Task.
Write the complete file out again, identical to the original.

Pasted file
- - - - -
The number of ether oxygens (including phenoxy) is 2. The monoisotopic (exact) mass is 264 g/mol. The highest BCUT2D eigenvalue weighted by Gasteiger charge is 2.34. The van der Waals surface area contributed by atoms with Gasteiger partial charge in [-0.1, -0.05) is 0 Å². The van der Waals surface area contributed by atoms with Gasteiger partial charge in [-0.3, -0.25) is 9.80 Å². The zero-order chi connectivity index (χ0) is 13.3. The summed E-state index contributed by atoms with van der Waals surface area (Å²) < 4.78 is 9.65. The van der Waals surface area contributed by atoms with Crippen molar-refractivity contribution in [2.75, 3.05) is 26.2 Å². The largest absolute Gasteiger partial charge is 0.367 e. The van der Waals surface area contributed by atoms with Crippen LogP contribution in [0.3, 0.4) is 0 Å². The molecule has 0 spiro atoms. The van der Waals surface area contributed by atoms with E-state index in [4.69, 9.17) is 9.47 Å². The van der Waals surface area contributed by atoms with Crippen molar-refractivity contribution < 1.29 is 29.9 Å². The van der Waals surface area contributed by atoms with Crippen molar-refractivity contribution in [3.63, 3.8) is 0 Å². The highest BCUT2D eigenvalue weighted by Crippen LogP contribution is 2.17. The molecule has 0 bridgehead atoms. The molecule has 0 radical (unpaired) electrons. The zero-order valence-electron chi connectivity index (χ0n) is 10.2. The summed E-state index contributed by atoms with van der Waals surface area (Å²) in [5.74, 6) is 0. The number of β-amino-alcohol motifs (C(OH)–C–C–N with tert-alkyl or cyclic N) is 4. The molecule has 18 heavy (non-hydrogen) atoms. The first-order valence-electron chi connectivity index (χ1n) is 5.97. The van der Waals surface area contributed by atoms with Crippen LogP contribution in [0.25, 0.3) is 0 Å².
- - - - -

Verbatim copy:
The number of ether oxygens (including phenoxy) is 2. The monoisotopic (exact) mass is 264 g/mol. The highest BCUT2D eigenvalue weighted by Gasteiger charge is 2.34. The van der Waals surface area contributed by atoms with Gasteiger partial charge in [-0.1, -0.05) is 0 Å². The van der Waals surface area contributed by atoms with Gasteiger partial charge in [-0.3, -0.25) is 9.80 Å². The zero-order chi connectivity index (χ0) is 13.3. The summed E-state index contributed by atoms with van der Waals surface area (Å²) < 4.78 is 9.65. The van der Waals surface area contributed by atoms with Crippen molar-refractivity contribution in [2.75, 3.05) is 26.2 Å². The largest absolute Gasteiger partial charge is 0.367 e. The van der Waals surface area contributed by atoms with Crippen LogP contribution in [0.3, 0.4) is 0 Å². The molecule has 0 spiro atoms. The van der Waals surface area contributed by atoms with E-state index in [4.69, 9.17) is 9.47 Å². The van der Waals surface area contributed by atoms with Crippen molar-refractivity contribution < 1.29 is 29.9 Å². The van der Waals surface area contributed by atoms with Crippen molar-refractivity contribution in [3.63, 3.8) is 0 Å². The highest BCUT2D eigenvalue weighted by Crippen LogP contribution is 2.17. The molecule has 0 bridgehead atoms. The molecule has 0 radical (unpaired) electrons. The zero-order valence-electron chi connectivity index (χ0n) is 10.2. The summed E-state index contributed by atoms with van der Waals surface area (Å²) in [5.74, 6) is 0. The number of β-amino-alcohol motifs (C(OH)–C–C–N with tert-alkyl or cyclic N) is 4. The molecule has 18 heavy (non-hydrogen) atoms. The first-order valence-electron chi connectivity index (χ1n) is 5.97. The van der Waals surface area contributed by atoms with Crippen LogP contribution in [0.25, 0.3) is 0 Å².